• Defining your brand

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Recently, we discussed how small business owners, like politicians, should answer some basic questions before starting a marketing campaign:

Who am I? What do I have to offer? What makes me stand out? Why should the public purchase (cast a vote for) my services?

Small business owners thinking about launching or revamping a marketing campaign should watch how the Massachusetts US Senate race between Gabriel Gomez and Ed Markey unfolds in the coming days and weeks. Specifically, thinking of the candidates not as politicians, but as brands.

Neither “brand” has widespread name recognition among their potential customer base (voters). As potential customers start to pay more attention to what, in many ways, is a battle between marketing strategies, we will see an intense effort by these brands not only to (1) introduce themselves to their potential customer base, but also (2) to tell those potential customers why the competing brand’s product is inferior.

In politics, this is called defining your opponent, and the goal is to define yourself and your opponent before your opponent does the same to you.

For example, during his victory speech, Gomez spoke about how he was playing Little League in 1976, the year Markey was first elected to Congress, as a way to portray Markey as an aging career politician. Conversely, during his speech, Markey began aligning Gomez with extreme conservative views not supported by the average Massachusetts voter.

The accuracy of these statements, unfortunately, is not relevant. What is ultimately important is whether they impact how a potential voter/customer views a competing candidate/brand.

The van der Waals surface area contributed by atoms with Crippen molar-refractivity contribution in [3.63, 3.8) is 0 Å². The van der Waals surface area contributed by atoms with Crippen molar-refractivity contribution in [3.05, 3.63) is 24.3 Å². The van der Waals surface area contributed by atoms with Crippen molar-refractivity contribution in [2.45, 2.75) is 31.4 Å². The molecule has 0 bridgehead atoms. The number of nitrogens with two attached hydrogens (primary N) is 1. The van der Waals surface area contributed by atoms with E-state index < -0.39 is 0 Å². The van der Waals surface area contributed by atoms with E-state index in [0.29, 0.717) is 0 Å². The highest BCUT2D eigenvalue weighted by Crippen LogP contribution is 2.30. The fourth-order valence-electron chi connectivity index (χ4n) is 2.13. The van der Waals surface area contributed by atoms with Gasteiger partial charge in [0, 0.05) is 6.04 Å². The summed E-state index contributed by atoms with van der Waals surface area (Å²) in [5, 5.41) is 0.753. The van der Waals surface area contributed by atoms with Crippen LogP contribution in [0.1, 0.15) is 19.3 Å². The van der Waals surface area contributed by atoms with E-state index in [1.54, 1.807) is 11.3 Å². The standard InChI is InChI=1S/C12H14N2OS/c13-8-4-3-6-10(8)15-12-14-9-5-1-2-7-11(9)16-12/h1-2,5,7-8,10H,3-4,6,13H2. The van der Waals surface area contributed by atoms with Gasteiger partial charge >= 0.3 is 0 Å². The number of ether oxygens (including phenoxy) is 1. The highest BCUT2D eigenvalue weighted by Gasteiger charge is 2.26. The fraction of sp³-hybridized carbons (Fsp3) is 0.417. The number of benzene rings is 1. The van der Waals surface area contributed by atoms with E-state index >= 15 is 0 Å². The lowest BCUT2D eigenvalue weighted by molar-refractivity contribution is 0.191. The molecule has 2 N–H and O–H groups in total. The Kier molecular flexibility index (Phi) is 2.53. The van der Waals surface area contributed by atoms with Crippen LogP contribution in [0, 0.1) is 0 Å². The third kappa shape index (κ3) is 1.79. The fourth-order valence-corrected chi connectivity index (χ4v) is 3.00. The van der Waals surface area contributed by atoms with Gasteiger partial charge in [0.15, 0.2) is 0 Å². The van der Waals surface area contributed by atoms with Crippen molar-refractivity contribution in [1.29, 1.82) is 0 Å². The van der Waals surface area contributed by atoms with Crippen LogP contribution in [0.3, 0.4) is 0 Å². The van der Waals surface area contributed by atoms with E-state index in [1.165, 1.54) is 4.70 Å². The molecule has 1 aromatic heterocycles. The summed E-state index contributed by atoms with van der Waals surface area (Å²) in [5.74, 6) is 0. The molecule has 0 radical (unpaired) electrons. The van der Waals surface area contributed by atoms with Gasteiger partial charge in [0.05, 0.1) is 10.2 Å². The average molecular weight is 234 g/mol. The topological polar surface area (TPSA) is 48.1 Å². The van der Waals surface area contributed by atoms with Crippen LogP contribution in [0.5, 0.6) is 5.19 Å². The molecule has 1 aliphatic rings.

It’s based on the tried and true theory that first impressions are critical to success. Good first impressions tend to result in follow-up business, and poor first impressions can be difficult to overcome. You may not be able to control the weather, or vendor deliveries, or other macro-issues, but you can largely control your potential customers’ first impression of your business.

Just like neither of the brands running for US Senate will sit back and take the risk of letting the competing brand define his offering, neither should you as a small business owner. While you don’t have to sling mud, you can be direct, bold and even a bit aggressive.

Do you have better prices or better value? Do you have better training or experience? Do you have a better location or better customer service?

Tell your customers who you are. Explain to them what makes you stand out. Make them want to purchase your services. 

ThriveHive
ThriveHive
ThriveHive combines easy-to-use tools and expert guidance to help businesses stand out and get found online. Learn more about our guided marketing and advertising solutions here.

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